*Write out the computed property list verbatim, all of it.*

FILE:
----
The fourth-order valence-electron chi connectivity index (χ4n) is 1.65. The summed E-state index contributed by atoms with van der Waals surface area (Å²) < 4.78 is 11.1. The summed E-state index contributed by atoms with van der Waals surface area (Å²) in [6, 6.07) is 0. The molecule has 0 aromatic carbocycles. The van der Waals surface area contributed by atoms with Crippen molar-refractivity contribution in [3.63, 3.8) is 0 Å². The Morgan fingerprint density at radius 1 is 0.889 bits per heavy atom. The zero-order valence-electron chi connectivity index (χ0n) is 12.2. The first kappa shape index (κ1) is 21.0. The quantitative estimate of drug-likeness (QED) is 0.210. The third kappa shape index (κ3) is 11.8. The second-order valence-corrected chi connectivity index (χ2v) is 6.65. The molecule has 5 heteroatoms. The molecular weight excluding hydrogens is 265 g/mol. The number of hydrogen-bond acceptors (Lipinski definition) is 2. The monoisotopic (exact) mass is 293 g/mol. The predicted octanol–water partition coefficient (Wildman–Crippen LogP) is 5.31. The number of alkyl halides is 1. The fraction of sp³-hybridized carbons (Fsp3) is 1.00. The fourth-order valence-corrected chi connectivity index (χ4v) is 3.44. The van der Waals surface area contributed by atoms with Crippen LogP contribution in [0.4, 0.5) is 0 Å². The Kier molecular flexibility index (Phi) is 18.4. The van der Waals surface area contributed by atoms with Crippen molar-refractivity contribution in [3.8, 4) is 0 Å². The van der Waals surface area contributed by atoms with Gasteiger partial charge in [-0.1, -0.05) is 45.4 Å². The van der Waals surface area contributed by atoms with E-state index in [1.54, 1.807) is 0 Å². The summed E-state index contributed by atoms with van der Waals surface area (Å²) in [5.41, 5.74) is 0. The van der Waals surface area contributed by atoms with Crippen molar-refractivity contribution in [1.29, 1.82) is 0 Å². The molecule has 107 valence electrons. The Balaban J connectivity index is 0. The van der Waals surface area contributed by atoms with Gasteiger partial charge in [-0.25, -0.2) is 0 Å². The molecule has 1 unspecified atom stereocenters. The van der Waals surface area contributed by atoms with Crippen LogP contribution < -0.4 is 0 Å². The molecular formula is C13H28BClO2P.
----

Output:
The fourth-order valence-electron chi connectivity index (χ4n) is 1.65. The summed E-state index contributed by atoms with van der Waals surface area (Å²) < 4.78 is 11.1. The summed E-state index contributed by atoms with van der Waals surface area (Å²) in [6, 6.07) is 0. The molecule has 0 aromatic carbocycles. The van der Waals surface area contributed by atoms with Crippen molar-refractivity contribution in [3.63, 3.8) is 0 Å². The Morgan fingerprint density at radius 1 is 0.889 bits per heavy atom. The zero-order valence-electron chi connectivity index (χ0n) is 12.2. The first kappa shape index (κ1) is 21.0. The quantitative estimate of drug-likeness (QED) is 0.210. The third kappa shape index (κ3) is 11.8. The second-order valence-corrected chi connectivity index (χ2v) is 6.65. The molecule has 5 heteroatoms. The molecular weight excluding hydrogens is 265 g/mol. The number of hydrogen-bond acceptors (Lipinski definition) is 2. The monoisotopic (exact) mass is 293 g/mol. The predicted octanol–water partition coefficient (Wildman–Crippen LogP) is 5.31. The number of alkyl halides is 1. The fraction of sp³-hybridized carbons (Fsp3) is 1.00. The fourth-order valence-corrected chi connectivity index (χ4v) is 3.44. The van der Waals surface area contributed by atoms with Crippen LogP contribution in [0.4, 0.5) is 0 Å². The Kier molecular flexibility index (Phi) is 18.4. The van der Waals surface area contributed by atoms with Crippen molar-refractivity contribution in [3.8, 4) is 0 Å². The van der Waals surface area contributed by atoms with Gasteiger partial charge in [-0.1, -0.05) is 45.4 Å². The van der Waals surface area contributed by atoms with E-state index in [1.54, 1.807) is 0 Å². The summed E-state index contributed by atoms with van der Waals surface area (Å²) in [5.41, 5.74) is 0. The van der Waals surface area contributed by atoms with Crippen molar-refractivity contribution in [1.29, 1.82) is 0 Å². The molecule has 107 valence electrons. The Balaban J connectivity index is 0. The van der Waals surface area contributed by atoms with Gasteiger partial charge in [-0.25, -0.2) is 0 Å². The molecule has 1 unspecified atom stereocenters. The van der Waals surface area contributed by atoms with Crippen LogP contribution < -0.4 is 0 Å². The molecular formula is C13H28BClO2P.